When Jesus did not appear, Miller's followers experienced what came to be called "the Great Disappointment". Most of the thousands of followers left the movement. A group of the remaining followers concluded after biblical study that the prophecy predicted not that Jesus would return in 1844, but that the investigative judgment in heaven would begin in that year.

Miller recorded his personal disappointment in his memoirs: "Were I to live my life over again, with the same evidence that I then had, to be honest with God and man, I should have to do as I have done. I confess my error, and acknowledge my disappointment." Miller continued to wait for the second coming until his death in 1849.

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James Springer White.jpg

James Springer White, husband of Ellen G. White and cofounder of the church

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Selected biography

James Springer White, pioneer of the Seventh-day Adventist Church

James Springer White (August 4, 1821, Palmyra, Maine - August 6, 1881, Battle Creek, Michigan), also known as Elder White was a co-founder of the Seventh-day Adventist Church and husband of Ellen G. White. White's contributions to the denomination were rather notable, in 1849 he started the first Sabbatarian Adventist periodical entitled "The Present Truth" (now the Adventist Review) in 1855 he relocated the fledgling center of the movement to Battle Creek, Michigan, and in 1863 played a pivotal role in the formal organization of the denomination. He later played a pivotal role in the development of the Adventist educational structure beginning in 1874 with the formation of Battle Creek College (which is now Andrews University).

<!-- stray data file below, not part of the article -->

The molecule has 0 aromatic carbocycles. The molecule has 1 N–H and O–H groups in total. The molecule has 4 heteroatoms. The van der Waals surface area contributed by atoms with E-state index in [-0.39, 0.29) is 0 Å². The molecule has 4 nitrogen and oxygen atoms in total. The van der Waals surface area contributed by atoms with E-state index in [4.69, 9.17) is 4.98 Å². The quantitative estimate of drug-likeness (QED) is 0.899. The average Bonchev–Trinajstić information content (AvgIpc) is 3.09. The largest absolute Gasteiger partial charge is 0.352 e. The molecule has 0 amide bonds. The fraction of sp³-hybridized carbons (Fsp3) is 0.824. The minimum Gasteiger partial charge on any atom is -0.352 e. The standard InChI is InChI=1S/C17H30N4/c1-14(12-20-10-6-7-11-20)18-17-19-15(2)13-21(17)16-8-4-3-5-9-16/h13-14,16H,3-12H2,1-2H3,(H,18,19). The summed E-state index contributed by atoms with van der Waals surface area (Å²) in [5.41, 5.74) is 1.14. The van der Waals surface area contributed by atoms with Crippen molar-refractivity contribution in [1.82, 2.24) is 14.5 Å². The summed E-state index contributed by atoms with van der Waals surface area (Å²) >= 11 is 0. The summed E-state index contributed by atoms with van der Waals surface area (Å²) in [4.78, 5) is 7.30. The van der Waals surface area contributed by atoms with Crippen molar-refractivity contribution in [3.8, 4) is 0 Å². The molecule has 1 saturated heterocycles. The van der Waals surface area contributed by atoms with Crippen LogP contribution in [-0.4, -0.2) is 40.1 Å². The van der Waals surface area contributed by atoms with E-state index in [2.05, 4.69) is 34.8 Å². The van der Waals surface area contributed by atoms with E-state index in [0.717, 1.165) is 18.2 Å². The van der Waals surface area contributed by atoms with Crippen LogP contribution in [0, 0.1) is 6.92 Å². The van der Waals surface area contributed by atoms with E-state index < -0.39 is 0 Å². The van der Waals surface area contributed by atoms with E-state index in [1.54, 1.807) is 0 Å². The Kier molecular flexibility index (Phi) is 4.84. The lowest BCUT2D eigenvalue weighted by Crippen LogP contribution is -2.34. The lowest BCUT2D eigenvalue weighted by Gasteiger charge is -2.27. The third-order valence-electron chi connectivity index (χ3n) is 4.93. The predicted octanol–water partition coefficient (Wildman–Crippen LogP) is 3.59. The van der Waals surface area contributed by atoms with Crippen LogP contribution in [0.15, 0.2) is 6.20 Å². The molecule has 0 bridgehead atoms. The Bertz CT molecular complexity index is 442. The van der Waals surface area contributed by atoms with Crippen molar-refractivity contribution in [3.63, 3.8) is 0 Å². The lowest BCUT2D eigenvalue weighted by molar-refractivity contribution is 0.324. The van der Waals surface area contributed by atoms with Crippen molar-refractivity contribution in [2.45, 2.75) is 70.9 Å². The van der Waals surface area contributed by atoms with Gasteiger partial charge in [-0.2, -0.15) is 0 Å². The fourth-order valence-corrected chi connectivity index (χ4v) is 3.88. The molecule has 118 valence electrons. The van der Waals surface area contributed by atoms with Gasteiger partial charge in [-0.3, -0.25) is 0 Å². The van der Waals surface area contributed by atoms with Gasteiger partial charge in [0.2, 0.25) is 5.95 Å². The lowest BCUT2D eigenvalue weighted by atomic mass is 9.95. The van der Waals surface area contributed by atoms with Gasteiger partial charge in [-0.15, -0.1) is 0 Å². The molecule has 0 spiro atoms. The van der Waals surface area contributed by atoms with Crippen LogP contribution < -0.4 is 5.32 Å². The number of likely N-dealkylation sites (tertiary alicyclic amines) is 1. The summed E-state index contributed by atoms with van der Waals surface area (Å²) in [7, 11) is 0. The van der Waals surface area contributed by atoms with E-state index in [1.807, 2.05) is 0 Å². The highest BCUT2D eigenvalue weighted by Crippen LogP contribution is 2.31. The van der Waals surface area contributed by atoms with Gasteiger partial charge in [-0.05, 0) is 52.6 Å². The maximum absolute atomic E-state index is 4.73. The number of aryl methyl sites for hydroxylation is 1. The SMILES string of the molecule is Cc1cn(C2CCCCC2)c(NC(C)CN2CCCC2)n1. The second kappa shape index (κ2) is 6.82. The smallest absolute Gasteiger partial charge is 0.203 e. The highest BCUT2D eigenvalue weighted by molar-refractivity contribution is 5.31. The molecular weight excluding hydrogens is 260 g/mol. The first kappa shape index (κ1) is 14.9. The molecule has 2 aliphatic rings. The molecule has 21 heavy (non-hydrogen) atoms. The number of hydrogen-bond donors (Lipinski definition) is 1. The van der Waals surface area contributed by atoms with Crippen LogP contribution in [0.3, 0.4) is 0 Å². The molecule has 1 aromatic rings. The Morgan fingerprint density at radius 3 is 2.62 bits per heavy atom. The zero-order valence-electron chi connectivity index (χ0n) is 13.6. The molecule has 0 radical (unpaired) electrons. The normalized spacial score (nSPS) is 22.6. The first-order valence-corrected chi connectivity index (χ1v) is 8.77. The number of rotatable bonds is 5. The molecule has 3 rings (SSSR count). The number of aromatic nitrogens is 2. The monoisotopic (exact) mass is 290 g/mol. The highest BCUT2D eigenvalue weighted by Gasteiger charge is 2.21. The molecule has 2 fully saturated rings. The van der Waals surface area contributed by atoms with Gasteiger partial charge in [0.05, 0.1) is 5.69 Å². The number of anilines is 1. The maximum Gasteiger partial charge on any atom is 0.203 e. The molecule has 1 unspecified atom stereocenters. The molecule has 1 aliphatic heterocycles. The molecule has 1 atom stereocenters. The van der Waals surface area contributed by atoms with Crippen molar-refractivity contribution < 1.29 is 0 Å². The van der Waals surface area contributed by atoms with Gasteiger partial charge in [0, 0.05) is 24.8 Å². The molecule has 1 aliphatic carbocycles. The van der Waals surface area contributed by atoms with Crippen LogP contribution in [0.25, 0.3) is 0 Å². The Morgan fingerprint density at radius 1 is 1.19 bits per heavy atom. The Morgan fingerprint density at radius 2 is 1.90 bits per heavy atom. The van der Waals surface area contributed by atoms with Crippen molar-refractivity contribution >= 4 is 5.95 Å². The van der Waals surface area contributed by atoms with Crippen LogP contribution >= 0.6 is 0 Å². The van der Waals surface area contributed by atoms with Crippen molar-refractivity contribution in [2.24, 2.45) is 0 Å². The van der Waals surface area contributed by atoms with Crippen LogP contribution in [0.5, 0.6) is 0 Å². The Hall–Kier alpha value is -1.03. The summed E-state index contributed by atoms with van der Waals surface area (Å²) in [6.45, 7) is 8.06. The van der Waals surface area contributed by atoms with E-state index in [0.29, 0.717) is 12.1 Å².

James White was born on August 4, 1821 in the township of Palmyra in Maine. The fifth of nine children, James was a sickly child who suffered fits or seizures. Poor eyesight prevented him from obtaining much of an education and he was required to work on the family farm. At age 19 his eyesight improved and he enrolled at a local academy. He earned a teaching certificate and briefly taught at an elementary school. He was baptized into the Christian Connexion at age 16. He learned of the Millerite message from his parents and after hearing powerful preaching at an advent camp meeting in Exeter, Maine, White decided to leave teaching and become a preacher. Consequently, he was ordained a minister of the Christian Connexion in 1843. White was a powerful preacher and it is recorded that during the winter of 1843, 1000 people were accepted the Millerite message owing to his preaching. At times however, White was met with angry mobs who hurled snowballs at him. During these early travels he met Ellen G. Harmon whom he married on August 30, 1846. James and Ellen had four boys, Henry Nichols (b. 26 Aug 1847, d. 8 Dec 1863), James Edson (b. 28 Jul 1849, d. 3 Jun 1928), William Clarence (b. 29 Aug 1854, d. 31 Aug 1937) and John Herbert (b. 20 Sep 1860, d. 14 Dec 1860).